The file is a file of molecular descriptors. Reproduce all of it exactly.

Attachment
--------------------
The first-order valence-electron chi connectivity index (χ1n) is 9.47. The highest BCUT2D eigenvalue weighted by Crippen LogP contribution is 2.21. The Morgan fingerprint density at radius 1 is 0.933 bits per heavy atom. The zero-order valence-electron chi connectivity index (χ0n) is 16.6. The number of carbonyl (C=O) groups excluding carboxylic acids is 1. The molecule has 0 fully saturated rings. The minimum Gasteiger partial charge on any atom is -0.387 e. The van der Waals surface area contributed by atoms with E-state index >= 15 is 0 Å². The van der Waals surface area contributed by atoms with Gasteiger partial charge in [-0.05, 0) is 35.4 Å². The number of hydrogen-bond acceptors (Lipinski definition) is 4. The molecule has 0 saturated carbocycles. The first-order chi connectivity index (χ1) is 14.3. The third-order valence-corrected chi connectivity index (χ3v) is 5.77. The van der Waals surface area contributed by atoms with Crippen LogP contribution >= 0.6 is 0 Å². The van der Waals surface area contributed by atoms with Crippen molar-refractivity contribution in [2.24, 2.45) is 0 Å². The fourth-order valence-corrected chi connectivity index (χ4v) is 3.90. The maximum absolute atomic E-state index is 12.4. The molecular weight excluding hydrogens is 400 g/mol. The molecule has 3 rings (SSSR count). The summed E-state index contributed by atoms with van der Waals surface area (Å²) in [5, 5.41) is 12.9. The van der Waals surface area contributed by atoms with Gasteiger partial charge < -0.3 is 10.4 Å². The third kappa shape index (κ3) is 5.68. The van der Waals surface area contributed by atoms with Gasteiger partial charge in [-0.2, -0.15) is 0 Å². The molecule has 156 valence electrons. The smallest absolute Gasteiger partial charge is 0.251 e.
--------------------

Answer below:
The first-order valence-electron chi connectivity index (χ1n) is 9.47. The highest BCUT2D eigenvalue weighted by Crippen LogP contribution is 2.21. The Morgan fingerprint density at radius 1 is 0.933 bits per heavy atom. The zero-order valence-electron chi connectivity index (χ0n) is 16.6. The number of carbonyl (C=O) groups excluding carboxylic acids is 1. The molecule has 0 fully saturated rings. The minimum Gasteiger partial charge on any atom is -0.387 e. The van der Waals surface area contributed by atoms with E-state index >= 15 is 0 Å². The van der Waals surface area contributed by atoms with Gasteiger partial charge in [-0.05, 0) is 35.4 Å². The number of hydrogen-bond acceptors (Lipinski definition) is 4. The molecule has 0 saturated carbocycles. The first-order chi connectivity index (χ1) is 14.3. The third-order valence-corrected chi connectivity index (χ3v) is 5.77. The van der Waals surface area contributed by atoms with Crippen LogP contribution >= 0.6 is 0 Å². The van der Waals surface area contributed by atoms with Crippen molar-refractivity contribution in [2.24, 2.45) is 0 Å². The fourth-order valence-corrected chi connectivity index (χ4v) is 3.90. The maximum absolute atomic E-state index is 12.4. The molecular weight excluding hydrogens is 400 g/mol. The molecule has 3 rings (SSSR count). The summed E-state index contributed by atoms with van der Waals surface area (Å²) in [5, 5.41) is 12.9. The van der Waals surface area contributed by atoms with Gasteiger partial charge < -0.3 is 10.4 Å². The third kappa shape index (κ3) is 5.68. The van der Waals surface area contributed by atoms with Gasteiger partial charge in [-0.2, -0.15) is 0 Å². The molecule has 156 valence electrons. The smallest absolute Gasteiger partial charge is 0.251 e.